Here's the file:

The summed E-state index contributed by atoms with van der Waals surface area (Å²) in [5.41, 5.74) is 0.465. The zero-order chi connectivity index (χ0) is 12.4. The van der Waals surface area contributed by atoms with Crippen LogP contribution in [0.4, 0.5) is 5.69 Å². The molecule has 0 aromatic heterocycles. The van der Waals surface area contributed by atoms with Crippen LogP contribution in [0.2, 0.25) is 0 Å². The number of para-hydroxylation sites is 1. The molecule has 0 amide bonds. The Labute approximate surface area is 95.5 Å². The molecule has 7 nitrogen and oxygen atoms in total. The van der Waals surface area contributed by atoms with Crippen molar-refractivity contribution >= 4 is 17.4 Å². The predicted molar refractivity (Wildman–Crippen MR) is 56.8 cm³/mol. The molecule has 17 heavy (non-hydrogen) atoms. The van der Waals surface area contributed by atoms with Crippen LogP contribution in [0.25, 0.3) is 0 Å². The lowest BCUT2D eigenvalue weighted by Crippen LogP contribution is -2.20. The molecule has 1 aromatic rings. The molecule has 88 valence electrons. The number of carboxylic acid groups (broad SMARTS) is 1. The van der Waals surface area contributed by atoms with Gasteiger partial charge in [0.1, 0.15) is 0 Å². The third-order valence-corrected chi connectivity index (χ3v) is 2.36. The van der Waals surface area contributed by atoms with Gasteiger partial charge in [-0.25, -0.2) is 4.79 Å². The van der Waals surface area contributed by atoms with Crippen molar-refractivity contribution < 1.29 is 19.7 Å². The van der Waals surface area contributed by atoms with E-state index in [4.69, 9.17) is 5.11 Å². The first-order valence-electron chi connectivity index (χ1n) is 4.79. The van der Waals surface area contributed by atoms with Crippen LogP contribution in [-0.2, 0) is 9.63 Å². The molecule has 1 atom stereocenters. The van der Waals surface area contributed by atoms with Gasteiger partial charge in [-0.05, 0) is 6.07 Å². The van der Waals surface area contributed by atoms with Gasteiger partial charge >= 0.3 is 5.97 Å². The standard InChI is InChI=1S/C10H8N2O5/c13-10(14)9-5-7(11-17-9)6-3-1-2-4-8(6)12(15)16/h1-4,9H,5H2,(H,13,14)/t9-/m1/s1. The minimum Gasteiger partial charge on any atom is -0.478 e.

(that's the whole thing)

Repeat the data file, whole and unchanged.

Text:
The summed E-state index contributed by atoms with van der Waals surface area (Å²) in [5.41, 5.74) is 0.465. The zero-order chi connectivity index (χ0) is 12.4. The van der Waals surface area contributed by atoms with Crippen LogP contribution in [0.4, 0.5) is 5.69 Å². The molecule has 0 aromatic heterocycles. The van der Waals surface area contributed by atoms with Crippen LogP contribution in [0.2, 0.25) is 0 Å². The number of para-hydroxylation sites is 1. The molecule has 0 amide bonds. The Labute approximate surface area is 95.5 Å². The molecule has 7 nitrogen and oxygen atoms in total. The van der Waals surface area contributed by atoms with Crippen molar-refractivity contribution >= 4 is 17.4 Å². The predicted molar refractivity (Wildman–Crippen MR) is 56.8 cm³/mol. The molecule has 17 heavy (non-hydrogen) atoms. The van der Waals surface area contributed by atoms with Crippen LogP contribution in [0.25, 0.3) is 0 Å². The lowest BCUT2D eigenvalue weighted by Crippen LogP contribution is -2.20. The molecule has 1 aromatic rings. The molecule has 88 valence electrons. The number of carboxylic acid groups (broad SMARTS) is 1. The van der Waals surface area contributed by atoms with Gasteiger partial charge in [0.1, 0.15) is 0 Å². The third-order valence-corrected chi connectivity index (χ3v) is 2.36. The van der Waals surface area contributed by atoms with Gasteiger partial charge in [-0.25, -0.2) is 4.79 Å². The van der Waals surface area contributed by atoms with Crippen molar-refractivity contribution < 1.29 is 19.7 Å². The van der Waals surface area contributed by atoms with E-state index in [4.69, 9.17) is 5.11 Å². The first-order valence-electron chi connectivity index (χ1n) is 4.79. The van der Waals surface area contributed by atoms with Crippen LogP contribution in [-0.2, 0) is 9.63 Å². The molecule has 1 atom stereocenters. The van der Waals surface area contributed by atoms with Gasteiger partial charge in [-0.05, 0) is 6.07 Å². The van der Waals surface area contributed by atoms with Gasteiger partial charge >= 0.3 is 5.97 Å². The standard InChI is InChI=1S/C10H8N2O5/c13-10(14)9-5-7(11-17-9)6-3-1-2-4-8(6)12(15)16/h1-4,9H,5H2,(H,13,14)/t9-/m1/s1. The minimum Gasteiger partial charge on any atom is -0.478 e.